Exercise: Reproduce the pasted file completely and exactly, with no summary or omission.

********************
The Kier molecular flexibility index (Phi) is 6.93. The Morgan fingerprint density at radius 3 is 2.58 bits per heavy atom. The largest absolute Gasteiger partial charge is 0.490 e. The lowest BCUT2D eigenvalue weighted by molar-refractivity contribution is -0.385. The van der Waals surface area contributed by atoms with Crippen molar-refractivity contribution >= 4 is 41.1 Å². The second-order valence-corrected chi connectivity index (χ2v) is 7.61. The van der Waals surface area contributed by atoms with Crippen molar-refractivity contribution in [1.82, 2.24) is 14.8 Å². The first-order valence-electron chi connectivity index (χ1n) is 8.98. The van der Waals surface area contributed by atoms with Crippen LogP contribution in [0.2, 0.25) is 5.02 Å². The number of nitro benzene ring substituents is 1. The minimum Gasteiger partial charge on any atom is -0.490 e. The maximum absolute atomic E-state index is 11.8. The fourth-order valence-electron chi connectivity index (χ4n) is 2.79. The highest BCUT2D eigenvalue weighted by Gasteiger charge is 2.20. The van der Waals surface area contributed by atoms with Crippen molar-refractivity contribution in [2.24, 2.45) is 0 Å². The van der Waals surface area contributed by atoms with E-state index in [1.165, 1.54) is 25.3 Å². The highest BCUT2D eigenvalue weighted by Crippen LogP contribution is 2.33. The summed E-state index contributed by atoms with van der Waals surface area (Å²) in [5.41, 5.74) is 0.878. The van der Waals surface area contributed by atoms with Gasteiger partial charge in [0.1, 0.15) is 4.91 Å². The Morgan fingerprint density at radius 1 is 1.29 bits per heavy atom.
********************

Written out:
The Kier molecular flexibility index (Phi) is 6.93. The Morgan fingerprint density at radius 3 is 2.58 bits per heavy atom. The largest absolute Gasteiger partial charge is 0.490 e. The lowest BCUT2D eigenvalue weighted by molar-refractivity contribution is -0.385. The van der Waals surface area contributed by atoms with Crippen molar-refractivity contribution >= 4 is 41.1 Å². The second-order valence-corrected chi connectivity index (χ2v) is 7.61. The van der Waals surface area contributed by atoms with Crippen molar-refractivity contribution in [1.82, 2.24) is 14.8 Å². The first-order valence-electron chi connectivity index (χ1n) is 8.98. The van der Waals surface area contributed by atoms with Crippen LogP contribution in [0.2, 0.25) is 5.02 Å². The number of nitro benzene ring substituents is 1. The minimum Gasteiger partial charge on any atom is -0.490 e. The maximum absolute atomic E-state index is 11.8. The fourth-order valence-electron chi connectivity index (χ4n) is 2.79. The highest BCUT2D eigenvalue weighted by Gasteiger charge is 2.20. The van der Waals surface area contributed by atoms with Crippen molar-refractivity contribution in [2.24, 2.45) is 0 Å². The van der Waals surface area contributed by atoms with E-state index in [1.165, 1.54) is 25.3 Å². The highest BCUT2D eigenvalue weighted by Crippen LogP contribution is 2.33. The summed E-state index contributed by atoms with van der Waals surface area (Å²) in [5.41, 5.74) is 0.878. The van der Waals surface area contributed by atoms with Gasteiger partial charge in [0.1, 0.15) is 4.91 Å². The Morgan fingerprint density at radius 1 is 1.29 bits per heavy atom.